About a half-mile from where I left you

It’s been a busy month of writing.

You don’t always get to type that sentence. If you do, generally you breathe a sigh of relief, maybe mouth thank fuck or something like that, and hope that the next month is gonna be the same. It rarely is.

I’ve been doing a lot of these “think out loud” pieces lately (find them all here if you’re curious), mostly because they’re enjoyable to write. A part of me also likes the feedback I get, and if anything, most of that comes from within. Sometimes, when the compass doesn’t make sense anymore, you just have to stop, twirl about for a second, and realise exactly where you’re going. I guess you could say these posts provide something similar. After all, thoughts only survive as long as they’re in your head. They’re thoughts; you think them. But sometimes they need to be more than that. They need to be ideas. That means getting them outside, and for me nothing does that like an hour or so on in front of my blog.

As the title of this post hopefully implies, I’m writing this to give a sort of snapshot of where a month hard at it has brought me to.

The first thing I noticed going into June was that I didn’t really know whether the writing goal I was setting myself was realistic. Was it too little? Was it too much? I decided I wanted another 10,000 words by June 30th, along with at least some other work elsewhere. That could have been a blog, a short story, a poem-it didn’t matter. It just needed to be there. You have to understand, for me working on one project alone for any great length of time is terrifying. Without somewhere else to direct my attention, everything just becomes muddled, like TV static or the dwarves in the Hobbit movies. Worse again, the project begins to feel like a chore or a day-job. Even if it’s just one night off to write a blog, or a couple hours put into another story, it makes the whole project feel fresh when I re-visit it. It’s much like taking a shower after lying on the couch for a few hours. You step out your bathroom door and whooosh, when did the world get so fresh? When did it get so cold and energetic and alive and other words commonly used on men’s shower gels? Returning to a project like that is like going IV caffeine before the big race (well, that would see you disqualified so it’s actually a terrible example and a serious risk to your health, but you get my point). Devoting yourself to other work besides your main projects has a lot of other benefits too.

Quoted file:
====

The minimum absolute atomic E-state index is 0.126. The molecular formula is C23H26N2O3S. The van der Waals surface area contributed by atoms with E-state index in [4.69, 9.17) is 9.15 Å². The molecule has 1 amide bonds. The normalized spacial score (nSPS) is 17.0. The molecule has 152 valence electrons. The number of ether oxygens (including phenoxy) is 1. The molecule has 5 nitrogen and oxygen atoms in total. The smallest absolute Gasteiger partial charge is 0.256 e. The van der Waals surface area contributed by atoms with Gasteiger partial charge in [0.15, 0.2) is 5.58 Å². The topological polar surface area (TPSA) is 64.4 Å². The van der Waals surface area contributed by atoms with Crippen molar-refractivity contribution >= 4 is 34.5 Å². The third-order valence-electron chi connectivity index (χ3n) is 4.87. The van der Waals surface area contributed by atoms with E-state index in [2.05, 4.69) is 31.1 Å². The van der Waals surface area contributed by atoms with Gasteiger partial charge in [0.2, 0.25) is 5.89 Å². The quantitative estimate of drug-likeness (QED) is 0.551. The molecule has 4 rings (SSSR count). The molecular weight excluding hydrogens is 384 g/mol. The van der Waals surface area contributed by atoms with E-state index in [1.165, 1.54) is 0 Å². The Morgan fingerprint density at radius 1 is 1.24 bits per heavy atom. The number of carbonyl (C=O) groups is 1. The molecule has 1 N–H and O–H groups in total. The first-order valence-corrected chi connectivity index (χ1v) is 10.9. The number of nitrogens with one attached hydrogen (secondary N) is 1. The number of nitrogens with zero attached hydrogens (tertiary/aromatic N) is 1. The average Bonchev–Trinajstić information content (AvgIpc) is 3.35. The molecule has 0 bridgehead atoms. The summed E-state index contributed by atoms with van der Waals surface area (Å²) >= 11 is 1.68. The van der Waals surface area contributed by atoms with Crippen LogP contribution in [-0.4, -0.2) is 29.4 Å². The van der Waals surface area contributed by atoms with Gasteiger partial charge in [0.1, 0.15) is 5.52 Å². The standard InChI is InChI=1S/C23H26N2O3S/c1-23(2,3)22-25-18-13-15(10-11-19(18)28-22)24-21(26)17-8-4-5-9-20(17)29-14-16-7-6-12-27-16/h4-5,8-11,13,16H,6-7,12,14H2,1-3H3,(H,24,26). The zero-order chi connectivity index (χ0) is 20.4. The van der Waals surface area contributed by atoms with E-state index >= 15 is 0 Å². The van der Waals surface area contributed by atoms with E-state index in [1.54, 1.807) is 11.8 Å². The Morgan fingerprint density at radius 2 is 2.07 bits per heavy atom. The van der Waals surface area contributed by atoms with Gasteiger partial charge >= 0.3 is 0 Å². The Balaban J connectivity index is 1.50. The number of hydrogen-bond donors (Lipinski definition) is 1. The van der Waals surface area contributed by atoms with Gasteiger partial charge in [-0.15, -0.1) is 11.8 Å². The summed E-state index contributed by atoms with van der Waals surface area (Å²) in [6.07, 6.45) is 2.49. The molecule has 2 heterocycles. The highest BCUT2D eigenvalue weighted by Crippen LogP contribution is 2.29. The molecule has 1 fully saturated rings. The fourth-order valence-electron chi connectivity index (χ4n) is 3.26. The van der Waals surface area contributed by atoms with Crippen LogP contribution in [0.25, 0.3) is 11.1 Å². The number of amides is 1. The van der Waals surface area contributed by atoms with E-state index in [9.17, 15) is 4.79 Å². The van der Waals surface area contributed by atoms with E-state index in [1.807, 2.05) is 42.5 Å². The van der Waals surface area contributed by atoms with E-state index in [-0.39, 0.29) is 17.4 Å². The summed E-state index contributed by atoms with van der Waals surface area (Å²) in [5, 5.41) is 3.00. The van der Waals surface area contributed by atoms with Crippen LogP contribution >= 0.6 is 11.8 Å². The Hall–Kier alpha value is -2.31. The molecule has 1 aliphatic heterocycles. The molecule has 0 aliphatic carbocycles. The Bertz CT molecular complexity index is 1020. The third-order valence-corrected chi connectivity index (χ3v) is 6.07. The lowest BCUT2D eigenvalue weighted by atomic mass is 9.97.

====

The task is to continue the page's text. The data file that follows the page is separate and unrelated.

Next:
Perhaps the number one has been consistency. For years, I felt like my writing was Tottenham Hotspur. Bare with me. Much like Tottenham, I would have long periods of nothing, where my output on a word processor was about as good as their performances in the premier league. The odd day, without reasonable explanation, I would play a blinder. I’d smash 5,000 words out in a day, and make it look easy. In the background, Tottenham would rage to a 4-0 win over a top side, despite their record having more draws than a Mexican stand off. By and large though, for several years both myself and the London club would trundle to a respectable finish in the table, pat ourselves on the back, and then roll out the following year to do it all over again. What this month has given me, if anything, is an ability to say things when I didn’t feel there was anything left to say. Before, if the going got tough like that, I’d slam down the lid of my laptop, beg the Gods of Amateur Writing for inspiration, and hope that in maybe a week or two I’d do better. Hmm, I’m sure Tottenham used to do something similar. If you want to be a champion though, that just won’t cut it. If history has taught us anything, it’s that a champion’s worst day might actually be their best. When you’re lying on the canvas and cameras are flashing, those ten seconds might be the difference between who you want to be, and who you’re going to be. It may be a little hard to see, but writing is similar. If you can’t drag the words out of you when you’re at your worst, then do you even really deserve to have them flow out of you at your best? I’d wager that if you’re going to build characters, best start with your own.